- Number of Discs: 5
- Rated: Not Rated
- Run Time: 5 hours, 55 minutes
- Video: Black & White
- Released: June 7, 2005
- Originally Released: 2005
- Label: Passport
- Encoding: Region 0 (Worldwide)
- Box Set
- Packaging: Keep Case
- Aspect Ratio: Full Frame - 1.33
Performers, Cast and Crew:
Description by OLDIES.com:
Buster Keaton was one of the greatest film comedians, from his start in movies as a supporting player in 1917 through to the jet age of the 1960s. "The Great Stone Face," as he was called, was known for his amazing athletic ability and inventiveness of his gags ranging from broad slapstick to sly satire. Here is a collection of his work that spans much of his career, from offering comic support to Roscoe "Fatty" Arbuckle, through his own comedy shorts and feature films in the 1920s & 1930s. The comedy legend of Buster Keaton lives on in his most hilarious work!
PART ONE: STARTING OUT Buster Keaton was working in Vaudeville when he was discovered by famed movie comedian Roscoe "Fatty" Arbuckle. Arbuckle hired Keaton as a supporting player in his comedy shorts, starting in 1917. Going out on his own in 1920, Buster created a series of comedy shorts imitating previous comedy styles, yet each bearing the unmistakable stamp of his unique approach to comedy. THE GARAGE (1919): Mayhem with Fatty and Buster as mechanics who destroy more cars than they fix and firemen more adept at starting fires than putting them out. NEIGHBORS (1920) The Romeo and Juliet story played out in a tenement neighborhood with Buster wooing the neighbor's daughter but his family and hers hate each other. Buster gets inventive as usual to be with the girl he loves. ONE WEEK (1920) Keaton's first solo film finds him as a newlywed husband trying to make built a do-it-yourself house, not knowing that his rival has sabotaged the project. THE BALLOONATIC (1923) Buster takes an unexpected trip when he is carried off in a balloon. His survival skills are put to the test, along with those of former Keystone bathing beauty Phyllis Haver.
PART TWO: COMEDY SHORTS As he learned his craft, Buster Keaton fashioned a series of comedy shorts unrivalled in silent comedy in inventiveness and hilarity. THE PALEFACE (1922) Cheated of their land, a tribe of Indians vow to burn at the stake the first white man they see, who happens to be-guess who?-Buster. THE BLACKSMITH (1920) Buster is an assistant blacksmith with a knack for destroying whatever he's trying to fix, featuring his usual assortment of inventive sight gags. THE LOVE NEST (1923): In a parody of Jack London's novel, THE SEA WOLF, Buster is a trapped on a ship commanded by a tyrannical captain.
PART THREE: SILENT FEATURE PERIOD Keaton began making feature comedies in 1923, starting with THREE AGES. In 1927, he made THE GENERAL. Many film historians and buffs consider this Keaton's best film and one of the greatest comedies ever made. He plays an engineer during the Civil War trying to rescue his beloved locomotive, as well as his girlfriend.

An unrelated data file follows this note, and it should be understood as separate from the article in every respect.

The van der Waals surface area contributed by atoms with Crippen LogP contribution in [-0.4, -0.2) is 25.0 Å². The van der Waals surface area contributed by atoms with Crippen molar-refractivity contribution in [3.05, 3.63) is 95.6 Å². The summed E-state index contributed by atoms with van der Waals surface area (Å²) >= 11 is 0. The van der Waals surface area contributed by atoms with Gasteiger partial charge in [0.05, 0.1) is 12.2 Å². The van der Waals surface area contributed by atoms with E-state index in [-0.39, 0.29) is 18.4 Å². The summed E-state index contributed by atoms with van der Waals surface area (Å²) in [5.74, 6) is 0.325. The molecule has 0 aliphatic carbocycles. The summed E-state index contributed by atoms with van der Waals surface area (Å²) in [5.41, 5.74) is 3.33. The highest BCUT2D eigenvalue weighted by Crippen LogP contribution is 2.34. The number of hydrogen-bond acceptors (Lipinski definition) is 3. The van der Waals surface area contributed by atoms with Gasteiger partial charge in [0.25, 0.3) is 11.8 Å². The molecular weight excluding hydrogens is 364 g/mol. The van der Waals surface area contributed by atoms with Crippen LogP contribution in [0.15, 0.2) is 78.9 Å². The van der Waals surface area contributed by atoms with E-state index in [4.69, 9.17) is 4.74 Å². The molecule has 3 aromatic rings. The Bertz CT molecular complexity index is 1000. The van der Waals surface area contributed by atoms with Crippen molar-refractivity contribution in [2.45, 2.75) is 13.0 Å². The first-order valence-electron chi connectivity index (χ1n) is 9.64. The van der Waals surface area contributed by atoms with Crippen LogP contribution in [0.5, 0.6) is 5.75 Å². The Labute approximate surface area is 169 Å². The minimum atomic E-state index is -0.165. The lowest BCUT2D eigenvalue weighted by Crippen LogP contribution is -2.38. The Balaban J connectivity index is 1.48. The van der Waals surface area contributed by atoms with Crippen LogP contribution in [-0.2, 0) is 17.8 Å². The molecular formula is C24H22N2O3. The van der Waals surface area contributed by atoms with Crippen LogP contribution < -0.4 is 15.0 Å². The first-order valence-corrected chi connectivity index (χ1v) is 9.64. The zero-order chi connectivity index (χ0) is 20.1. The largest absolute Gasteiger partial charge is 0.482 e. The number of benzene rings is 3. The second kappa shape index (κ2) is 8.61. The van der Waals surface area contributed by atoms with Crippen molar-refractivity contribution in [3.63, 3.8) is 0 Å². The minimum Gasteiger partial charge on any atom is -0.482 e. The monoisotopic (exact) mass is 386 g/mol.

PART FOUR: TALKIE FEATURE PERIOD PARLOR, BEDROOM AND BATH Signing a contract with MGM in 1928, Keaton found his creative control being stymied by studio management. One of his early talkies was PARLOR, BEDROOM AND BATH, made in 1931. It was a pre-code sex farce variation of 'The Taming of the Shrew,' with a younger sister refusing to marry her beau until her picky older sister is betrothed. Buster is recruited to woo the older sister, but naturally things go amiss leading to a frenetic chase at the end. Some scenes were shot at Keaton's palatial mansion in Beverly Hills. With Charlotte Greenwood, Sally Eilers and Reginald Denny.
PART FIVE: TALKIE FEATURE PERIOD MGM tried to team Buster Keaton with Jimmy Durante, a comedian with a very different approach to comedy. Durante's career skyrocketed, while Keaton's star began to fade. SPEAK EASILY, made in 1932, found Keaton as a milquetoast professor trying to produce a musical show with an inherited fortune, not knowing anything about show business-or that he actually isn't rich. With Jimmy Durante and Thelma Todd.
The career of comedian Buster Keaton was littered with personal triumphs, plenty of laughs, but some unfortunate setbacks as well. He first came into contact with the general public in a series of films from the silent era, before an ill-fated deal with MGM threatened to end his career prematurely. Fortunately he managed to make some headway into the new era of "talkies" after a smattering of appearances on TV shows reminded the public of his inimitable talents. The latter period of his life saw Keaton feature prominently in musicals, television ad's, and feature films, before his unfortunate death in 1966. This collection gathers some of his greatest performances together, providing a great demonstration of his many talents.